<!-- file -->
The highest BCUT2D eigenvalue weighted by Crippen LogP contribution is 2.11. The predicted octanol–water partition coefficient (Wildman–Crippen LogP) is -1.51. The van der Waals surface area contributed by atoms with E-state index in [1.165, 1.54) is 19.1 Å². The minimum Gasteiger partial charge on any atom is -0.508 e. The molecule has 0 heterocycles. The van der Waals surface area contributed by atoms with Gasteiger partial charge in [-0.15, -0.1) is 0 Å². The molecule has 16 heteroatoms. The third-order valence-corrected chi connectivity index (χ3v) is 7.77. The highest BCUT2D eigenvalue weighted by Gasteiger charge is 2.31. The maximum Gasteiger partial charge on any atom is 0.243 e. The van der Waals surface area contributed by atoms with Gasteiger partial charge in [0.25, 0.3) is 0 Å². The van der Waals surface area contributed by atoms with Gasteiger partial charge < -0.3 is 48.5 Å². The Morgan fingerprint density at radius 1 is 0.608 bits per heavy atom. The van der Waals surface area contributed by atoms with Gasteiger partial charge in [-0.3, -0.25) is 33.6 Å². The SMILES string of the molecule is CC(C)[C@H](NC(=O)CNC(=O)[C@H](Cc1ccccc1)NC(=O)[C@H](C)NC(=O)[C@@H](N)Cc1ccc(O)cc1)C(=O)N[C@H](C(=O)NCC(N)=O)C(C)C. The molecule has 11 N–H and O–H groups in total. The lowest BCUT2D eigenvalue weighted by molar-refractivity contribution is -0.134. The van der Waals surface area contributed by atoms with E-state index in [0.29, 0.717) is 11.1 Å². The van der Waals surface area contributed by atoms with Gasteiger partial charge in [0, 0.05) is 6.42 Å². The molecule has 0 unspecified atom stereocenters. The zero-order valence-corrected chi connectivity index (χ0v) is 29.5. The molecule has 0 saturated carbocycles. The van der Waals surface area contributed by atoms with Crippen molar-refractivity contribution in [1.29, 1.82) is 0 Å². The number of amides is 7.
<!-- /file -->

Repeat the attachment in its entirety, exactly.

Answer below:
The highest BCUT2D eigenvalue weighted by Crippen LogP contribution is 2.11. The predicted octanol–water partition coefficient (Wildman–Crippen LogP) is -1.51. The van der Waals surface area contributed by atoms with E-state index in [1.165, 1.54) is 19.1 Å². The minimum Gasteiger partial charge on any atom is -0.508 e. The molecule has 0 heterocycles. The van der Waals surface area contributed by atoms with Gasteiger partial charge in [-0.15, -0.1) is 0 Å². The molecule has 16 heteroatoms. The third-order valence-corrected chi connectivity index (χ3v) is 7.77. The highest BCUT2D eigenvalue weighted by Gasteiger charge is 2.31. The maximum Gasteiger partial charge on any atom is 0.243 e. The van der Waals surface area contributed by atoms with Gasteiger partial charge in [0.25, 0.3) is 0 Å². The van der Waals surface area contributed by atoms with Gasteiger partial charge < -0.3 is 48.5 Å². The Morgan fingerprint density at radius 1 is 0.608 bits per heavy atom. The van der Waals surface area contributed by atoms with Gasteiger partial charge in [-0.3, -0.25) is 33.6 Å². The SMILES string of the molecule is CC(C)[C@H](NC(=O)CNC(=O)[C@H](Cc1ccccc1)NC(=O)[C@H](C)NC(=O)[C@@H](N)Cc1ccc(O)cc1)C(=O)N[C@H](C(=O)NCC(N)=O)C(C)C. The molecule has 11 N–H and O–H groups in total. The lowest BCUT2D eigenvalue weighted by molar-refractivity contribution is -0.134. The van der Waals surface area contributed by atoms with E-state index in [0.29, 0.717) is 11.1 Å². The van der Waals surface area contributed by atoms with Gasteiger partial charge in [0, 0.05) is 6.42 Å². The molecule has 0 unspecified atom stereocenters. The zero-order valence-corrected chi connectivity index (χ0v) is 29.5. The molecule has 0 saturated carbocycles. The van der Waals surface area contributed by atoms with Crippen molar-refractivity contribution in [1.29, 1.82) is 0 Å². The number of amides is 7.